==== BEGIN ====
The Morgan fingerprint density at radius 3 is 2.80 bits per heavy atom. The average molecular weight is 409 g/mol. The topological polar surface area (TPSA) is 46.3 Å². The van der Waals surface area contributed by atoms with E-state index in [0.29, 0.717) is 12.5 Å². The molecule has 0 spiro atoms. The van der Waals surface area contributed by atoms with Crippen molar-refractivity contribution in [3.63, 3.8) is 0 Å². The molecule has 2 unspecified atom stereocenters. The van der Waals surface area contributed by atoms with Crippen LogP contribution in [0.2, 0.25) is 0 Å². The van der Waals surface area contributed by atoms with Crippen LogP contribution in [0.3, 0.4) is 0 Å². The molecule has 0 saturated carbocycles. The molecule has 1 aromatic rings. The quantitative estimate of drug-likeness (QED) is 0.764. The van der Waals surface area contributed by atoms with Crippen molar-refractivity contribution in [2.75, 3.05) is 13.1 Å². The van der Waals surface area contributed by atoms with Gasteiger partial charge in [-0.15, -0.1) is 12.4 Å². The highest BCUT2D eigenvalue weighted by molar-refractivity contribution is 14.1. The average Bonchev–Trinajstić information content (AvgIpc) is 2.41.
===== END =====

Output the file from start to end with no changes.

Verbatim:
The Morgan fingerprint density at radius 3 is 2.80 bits per heavy atom. The average molecular weight is 409 g/mol. The topological polar surface area (TPSA) is 46.3 Å². The van der Waals surface area contributed by atoms with E-state index in [0.29, 0.717) is 12.5 Å². The molecule has 0 spiro atoms. The van der Waals surface area contributed by atoms with Crippen molar-refractivity contribution in [3.63, 3.8) is 0 Å². The molecule has 2 unspecified atom stereocenters. The van der Waals surface area contributed by atoms with Crippen LogP contribution in [0.2, 0.25) is 0 Å². The van der Waals surface area contributed by atoms with Crippen LogP contribution in [0.3, 0.4) is 0 Å². The molecule has 0 saturated carbocycles. The molecule has 1 aromatic rings. The quantitative estimate of drug-likeness (QED) is 0.764. The van der Waals surface area contributed by atoms with Crippen molar-refractivity contribution in [2.75, 3.05) is 13.1 Å². The van der Waals surface area contributed by atoms with Gasteiger partial charge in [-0.15, -0.1) is 12.4 Å². The highest BCUT2D eigenvalue weighted by molar-refractivity contribution is 14.1. The average Bonchev–Trinajstić information content (AvgIpc) is 2.41.